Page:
Imports Of Cattle To Farms Outnumber Exports

NORTHERN IRELAND,UK - The Northern Irish (NI) Meat and Livestock Commission looks at imports and exports of cattle in and out of NI onto farms for further feeding.
calendar icon 12 February 2010
clock icon 3 minute read

At this stage, the Department of Agriculture and Rural Development (DARD) has not finalised their figures on store and breeding cattle imports and exports for 2009. However, given that the industry is keen to establish the likely availability of cattle in 2010 and beyond, it is valuable to provide a summary of the available figures at this stage. The charts below show data on the trade of breeding and store cattle in the first 11 months of the year from 2006 to 2009.

Figure 1, shows developments in the last four years in imports and exports of breeding and store cattle in and out of NI. The trend that is most obvious from the chart below is that store and breeding cattle imports from ROI have increased sharply in 2009. This is notable because sterling has been so weak in 2009 and this meant that the NI farmer had less buying power in the southern marts. However, with tight availability and stronger finished prices in NI, this trade amounted to over 43,000 head in the first 11 months of 2009, more than double the trade in 2008.

One factor that may interrupt this trade in 2010 is the new NI pricing grid which was introduced in late October / early November. This pricing grid was based on a specification for finished cattle and one aspect of the criteria pertains to country of birth. Most of the NI plants now regard ROI born cattle as “out of spec” and as such these cattle do not attract the “in spec” bonus at finishing. With this specification in place, there is a possibility that the number of store cattle imported from ROI will reduce in 2010. There is some evidence to suggest that the new pricing grid has had an impact in the last few months. However, it remains to be seen whether this is a significant factor influencing farmers’ decisions to buy ROI stores in 2010.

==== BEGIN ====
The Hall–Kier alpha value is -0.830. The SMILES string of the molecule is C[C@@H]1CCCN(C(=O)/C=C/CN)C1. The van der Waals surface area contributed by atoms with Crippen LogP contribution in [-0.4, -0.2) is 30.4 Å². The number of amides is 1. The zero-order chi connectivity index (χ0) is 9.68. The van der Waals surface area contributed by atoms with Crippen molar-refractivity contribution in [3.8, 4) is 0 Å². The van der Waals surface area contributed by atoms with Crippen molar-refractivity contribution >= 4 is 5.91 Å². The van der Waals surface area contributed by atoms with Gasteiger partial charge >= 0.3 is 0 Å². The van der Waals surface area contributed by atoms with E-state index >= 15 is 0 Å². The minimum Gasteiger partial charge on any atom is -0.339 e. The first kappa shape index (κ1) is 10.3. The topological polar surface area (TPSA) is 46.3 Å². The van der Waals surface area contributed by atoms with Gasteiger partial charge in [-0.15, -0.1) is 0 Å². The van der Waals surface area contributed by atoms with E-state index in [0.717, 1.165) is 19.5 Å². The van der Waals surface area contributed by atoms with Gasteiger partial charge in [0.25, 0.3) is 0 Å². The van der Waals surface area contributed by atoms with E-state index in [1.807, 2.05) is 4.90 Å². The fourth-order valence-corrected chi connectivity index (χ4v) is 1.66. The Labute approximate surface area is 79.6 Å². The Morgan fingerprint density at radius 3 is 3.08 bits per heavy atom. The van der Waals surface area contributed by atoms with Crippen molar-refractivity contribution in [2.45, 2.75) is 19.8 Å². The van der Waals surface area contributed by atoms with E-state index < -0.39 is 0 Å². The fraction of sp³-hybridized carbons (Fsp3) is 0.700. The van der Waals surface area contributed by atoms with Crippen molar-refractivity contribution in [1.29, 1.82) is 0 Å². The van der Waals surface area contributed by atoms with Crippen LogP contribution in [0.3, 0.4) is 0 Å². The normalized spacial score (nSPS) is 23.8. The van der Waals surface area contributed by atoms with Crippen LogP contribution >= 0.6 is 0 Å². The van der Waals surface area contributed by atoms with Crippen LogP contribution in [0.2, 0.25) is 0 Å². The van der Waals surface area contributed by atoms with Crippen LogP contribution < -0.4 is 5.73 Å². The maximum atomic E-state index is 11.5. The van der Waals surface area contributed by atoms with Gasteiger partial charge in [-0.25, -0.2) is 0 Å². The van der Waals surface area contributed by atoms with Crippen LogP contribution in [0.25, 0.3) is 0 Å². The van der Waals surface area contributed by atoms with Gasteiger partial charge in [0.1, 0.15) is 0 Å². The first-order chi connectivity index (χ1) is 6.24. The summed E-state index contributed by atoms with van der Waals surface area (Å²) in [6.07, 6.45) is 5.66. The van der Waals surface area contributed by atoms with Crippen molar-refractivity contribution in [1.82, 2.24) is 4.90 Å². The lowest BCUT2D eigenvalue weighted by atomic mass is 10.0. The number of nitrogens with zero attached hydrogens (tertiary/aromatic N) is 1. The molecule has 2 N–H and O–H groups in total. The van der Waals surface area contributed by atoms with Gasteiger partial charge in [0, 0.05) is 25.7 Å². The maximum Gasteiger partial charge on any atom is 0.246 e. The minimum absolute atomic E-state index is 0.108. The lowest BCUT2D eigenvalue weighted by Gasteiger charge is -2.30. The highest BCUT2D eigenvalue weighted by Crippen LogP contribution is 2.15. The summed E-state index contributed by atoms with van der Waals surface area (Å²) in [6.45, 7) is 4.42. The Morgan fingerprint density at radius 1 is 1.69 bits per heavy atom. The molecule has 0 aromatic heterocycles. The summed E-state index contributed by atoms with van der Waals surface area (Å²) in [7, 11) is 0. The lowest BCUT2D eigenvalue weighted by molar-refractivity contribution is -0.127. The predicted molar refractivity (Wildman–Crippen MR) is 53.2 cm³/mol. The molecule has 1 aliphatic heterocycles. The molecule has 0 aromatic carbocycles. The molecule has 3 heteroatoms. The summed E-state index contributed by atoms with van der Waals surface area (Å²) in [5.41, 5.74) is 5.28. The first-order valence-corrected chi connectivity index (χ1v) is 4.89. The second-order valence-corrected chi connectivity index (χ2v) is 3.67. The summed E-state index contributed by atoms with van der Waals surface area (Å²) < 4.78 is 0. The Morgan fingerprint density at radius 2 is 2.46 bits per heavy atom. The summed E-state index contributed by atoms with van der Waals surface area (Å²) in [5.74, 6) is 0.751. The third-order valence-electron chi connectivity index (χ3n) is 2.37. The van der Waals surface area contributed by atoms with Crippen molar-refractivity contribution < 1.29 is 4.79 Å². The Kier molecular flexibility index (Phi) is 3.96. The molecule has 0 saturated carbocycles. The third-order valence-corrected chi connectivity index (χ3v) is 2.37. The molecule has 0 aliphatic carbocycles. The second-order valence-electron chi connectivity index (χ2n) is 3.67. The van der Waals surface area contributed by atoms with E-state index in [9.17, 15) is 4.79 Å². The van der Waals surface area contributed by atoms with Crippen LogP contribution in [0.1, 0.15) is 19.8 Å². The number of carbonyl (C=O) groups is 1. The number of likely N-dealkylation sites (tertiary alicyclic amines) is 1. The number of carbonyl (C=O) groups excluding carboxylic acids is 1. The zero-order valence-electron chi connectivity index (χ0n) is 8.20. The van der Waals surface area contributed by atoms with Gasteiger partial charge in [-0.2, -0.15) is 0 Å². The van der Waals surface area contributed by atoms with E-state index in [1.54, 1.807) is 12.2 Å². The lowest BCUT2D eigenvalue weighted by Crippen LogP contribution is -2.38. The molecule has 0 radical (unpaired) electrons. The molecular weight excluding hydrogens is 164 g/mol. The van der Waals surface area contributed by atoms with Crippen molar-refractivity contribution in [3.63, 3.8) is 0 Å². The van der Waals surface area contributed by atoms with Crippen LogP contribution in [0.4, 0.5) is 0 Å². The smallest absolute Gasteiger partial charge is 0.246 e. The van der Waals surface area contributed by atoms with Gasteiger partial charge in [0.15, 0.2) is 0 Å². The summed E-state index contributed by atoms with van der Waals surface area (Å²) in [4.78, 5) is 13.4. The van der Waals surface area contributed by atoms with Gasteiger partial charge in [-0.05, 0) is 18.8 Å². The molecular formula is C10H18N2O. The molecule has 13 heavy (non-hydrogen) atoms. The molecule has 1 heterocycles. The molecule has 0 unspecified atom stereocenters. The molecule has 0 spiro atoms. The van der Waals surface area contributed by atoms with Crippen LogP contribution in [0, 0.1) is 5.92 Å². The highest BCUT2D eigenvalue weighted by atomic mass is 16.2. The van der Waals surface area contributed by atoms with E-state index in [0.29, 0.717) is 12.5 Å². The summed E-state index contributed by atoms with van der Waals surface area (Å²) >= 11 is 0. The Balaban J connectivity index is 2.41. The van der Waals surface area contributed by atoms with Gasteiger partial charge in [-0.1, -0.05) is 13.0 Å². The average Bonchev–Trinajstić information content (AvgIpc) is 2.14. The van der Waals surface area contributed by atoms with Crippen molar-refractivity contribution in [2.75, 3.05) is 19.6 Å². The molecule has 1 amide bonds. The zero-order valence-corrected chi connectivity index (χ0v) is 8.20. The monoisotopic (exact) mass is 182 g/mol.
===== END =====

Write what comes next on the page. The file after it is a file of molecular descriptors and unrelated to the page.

Another trend that has been apparent in 2009 is the decline in the number of calves exported to the continent. Figure 1 clearly shows a decline in the number of cattle exported to other EU countries (outside GB and ROI) in 2008-09. This trade peaked in 2007 with a large number of calves exported to the Netherlands. In 2008, Dutch veal units implemented a voluntary ban on UK imports due to the importation of TB infected cattle from GB, and there was effectively no cattle exported from NI to the continent in the six month period between October 2008 and April 2009. In the month either side of this hiatus, the trade was at best sluggish.

It is important to note that the annual trend illustrated in Figure 1, disguises a recovery in this trade in recent months. Figure 2, shows how this export trade grew in the last quarter of 2009. In October and November exports of calves to continental Europe were just under 1,400 head per month, levels not seen since June 2008. There are still no calves going to Holland, but exporters are tapping into markets in Italy and Spain and with more activity from these traders, this trade could grow further in 2010. With domestic young bull prices lower relative to 2009, producers may also be inclined to export calves rather than finish them in NI.

Further Reading

- You can view the full report by clicking here.

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